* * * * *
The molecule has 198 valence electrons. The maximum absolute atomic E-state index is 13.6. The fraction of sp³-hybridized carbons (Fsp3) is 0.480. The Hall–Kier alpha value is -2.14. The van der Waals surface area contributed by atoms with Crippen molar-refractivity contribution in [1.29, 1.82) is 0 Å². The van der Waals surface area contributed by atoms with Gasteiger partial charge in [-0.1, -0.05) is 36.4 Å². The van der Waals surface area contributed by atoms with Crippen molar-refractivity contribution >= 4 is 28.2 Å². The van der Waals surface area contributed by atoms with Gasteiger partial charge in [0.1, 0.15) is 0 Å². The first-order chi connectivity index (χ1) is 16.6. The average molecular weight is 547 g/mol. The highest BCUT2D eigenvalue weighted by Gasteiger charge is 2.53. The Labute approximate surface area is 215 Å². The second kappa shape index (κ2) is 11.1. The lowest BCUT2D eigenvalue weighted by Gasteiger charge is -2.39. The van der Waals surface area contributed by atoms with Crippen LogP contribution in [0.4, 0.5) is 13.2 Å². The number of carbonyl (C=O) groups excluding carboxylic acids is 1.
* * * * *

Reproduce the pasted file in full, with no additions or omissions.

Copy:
The molecule has 198 valence electrons. The maximum absolute atomic E-state index is 13.6. The fraction of sp³-hybridized carbons (Fsp3) is 0.480. The Hall–Kier alpha value is -2.14. The van der Waals surface area contributed by atoms with Crippen molar-refractivity contribution in [1.29, 1.82) is 0 Å². The van der Waals surface area contributed by atoms with Gasteiger partial charge in [-0.1, -0.05) is 36.4 Å². The van der Waals surface area contributed by atoms with Crippen molar-refractivity contribution >= 4 is 28.2 Å². The van der Waals surface area contributed by atoms with Gasteiger partial charge in [0.1, 0.15) is 0 Å². The first-order chi connectivity index (χ1) is 16.6. The average molecular weight is 547 g/mol. The highest BCUT2D eigenvalue weighted by Gasteiger charge is 2.53. The Labute approximate surface area is 215 Å². The second kappa shape index (κ2) is 11.1. The lowest BCUT2D eigenvalue weighted by Gasteiger charge is -2.39. The van der Waals surface area contributed by atoms with Crippen LogP contribution in [0.4, 0.5) is 13.2 Å². The number of carbonyl (C=O) groups excluding carboxylic acids is 1.